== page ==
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Sunday, January 21, 2007

Biology Tips: Biology Study Skills

  1. Successful biology students have told us they study a minimum of 2 to 3 hours per day, 7 days a week, throughout the semester.
  2. Biology is hard work, so be aggressive. Take it as a challenge and give it your time and your energy. Don't take it with lots of other hard courses or a busy work load.
  3. Know and understand all your terminology. This is one of the keys to success in any field. In biology it is extremely helpful to begin by studying your Latin and Greek roots. This is the basis for many seemingly difficult terms. Study these roots. Make 3" x 5" flash cards to help you memorize them and later do the same with your terminology.
  4. Biology teachers have reported that if something is brought into the lab, it is guaranteed that you will be tested on it. So pay attention to whatever is brought into lab, even its name.
  5. Chemistry is not a pre­requisite for taking biology at Pima College, but taking a chemistry course before taking biology would be exceedingly beneficial.
  6. Make it a practice to read over the topic or chapter before going to your biology class.
  7. Attend all classes and be an active listener. It is important to be alert and concentrate on what is said in lecture. Successful students take full and comprehensive notes, writing down about 66% of what is said in lecture, while failing students write half as much. It is most important to stay current. Do not allow yourself to miss classes and fall behind or the entire course will become an effort and a struggle for you.
  8. After class go over the material as soon as possible and again 8 hours later. Studies have shown that you are more likely to remember the information later. Fill in all the missing words or incomplete explanations. Recite important concepts in your own words.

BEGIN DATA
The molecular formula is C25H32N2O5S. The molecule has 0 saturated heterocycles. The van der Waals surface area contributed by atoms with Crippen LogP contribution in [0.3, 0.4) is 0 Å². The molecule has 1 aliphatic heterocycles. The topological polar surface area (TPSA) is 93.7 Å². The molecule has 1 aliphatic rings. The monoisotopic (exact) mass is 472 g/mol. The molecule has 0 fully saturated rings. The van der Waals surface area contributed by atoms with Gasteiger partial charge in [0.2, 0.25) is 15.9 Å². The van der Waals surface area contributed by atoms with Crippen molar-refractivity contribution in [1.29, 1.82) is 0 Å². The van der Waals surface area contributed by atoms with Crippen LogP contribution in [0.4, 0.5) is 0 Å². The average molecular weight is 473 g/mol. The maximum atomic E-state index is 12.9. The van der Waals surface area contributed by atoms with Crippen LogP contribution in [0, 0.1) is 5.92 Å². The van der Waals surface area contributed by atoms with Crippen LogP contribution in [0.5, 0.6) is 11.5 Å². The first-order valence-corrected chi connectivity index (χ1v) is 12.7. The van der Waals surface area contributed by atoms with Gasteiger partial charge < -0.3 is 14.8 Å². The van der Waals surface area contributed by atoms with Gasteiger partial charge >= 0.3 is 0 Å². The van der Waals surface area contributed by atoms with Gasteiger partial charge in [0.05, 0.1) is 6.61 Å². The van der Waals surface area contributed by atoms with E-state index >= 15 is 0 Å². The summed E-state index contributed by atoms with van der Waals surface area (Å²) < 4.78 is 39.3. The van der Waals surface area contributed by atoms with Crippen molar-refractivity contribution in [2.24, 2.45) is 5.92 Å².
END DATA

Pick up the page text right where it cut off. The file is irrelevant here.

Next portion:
9. Always remember you have the right to ask questions before, during and after class. See your instructors during their office hours for help. Notice when you are beginning to get in trouble and seek help immediately.
  10. Read and study all your textbook explanations. You may wish to use at least two or more books. These books are often available in the library. Each book has a different discussion and examples on your topic, and one of these is likely to be helpful to you.
  11. Whenever possible explain aloud to another person what you are learning. Work with a classmate and explain terminology and concepts to each other.
  12. Describe in your own words the similarities and differences between the different concepts you are learning. Do this aloud with someone else.
  13. If biology is your most difficult subject, then always study it before all other subjects. You must study biology when you are most alert and fresh. Make sure to take 5 or 10 minute breaks every 20­40 minutes in order to clear your mind.
  14. Write up summary sheets of biology terminology and concepts and review often. The more you review the more you'll remember. Also visually picture the terms in your minds eye. Visualizing is a powerful technique for remembering terms. Break words into small chunks and picture each chunk until you can recall it. Then put the chunks together. Remember, the knowledge of roots can be extremely helpful.
  15. Making up mnemonics memory techniques may be fun as well as beneficial. For example, if you need to remember the 12 cranial nerves you can take the first letter of each nerve and make up a sentence where each word begins with the first letter of each nerves.
  16. Create sample tests for yourself and test yourself often.
  17. Give yourself timed tests similar to those you expect in class. Time yourself with a kitchen timer or an alarm. Practice, practice, practice.
  18. Review the types of errors you make and types of questions that cause you difficulty. Give yourself more practice in these areas of difficulty.
  19. If possible, have a friend or family member quiz you on your notes and text information. Done regularly this commits more information to long­term memory.

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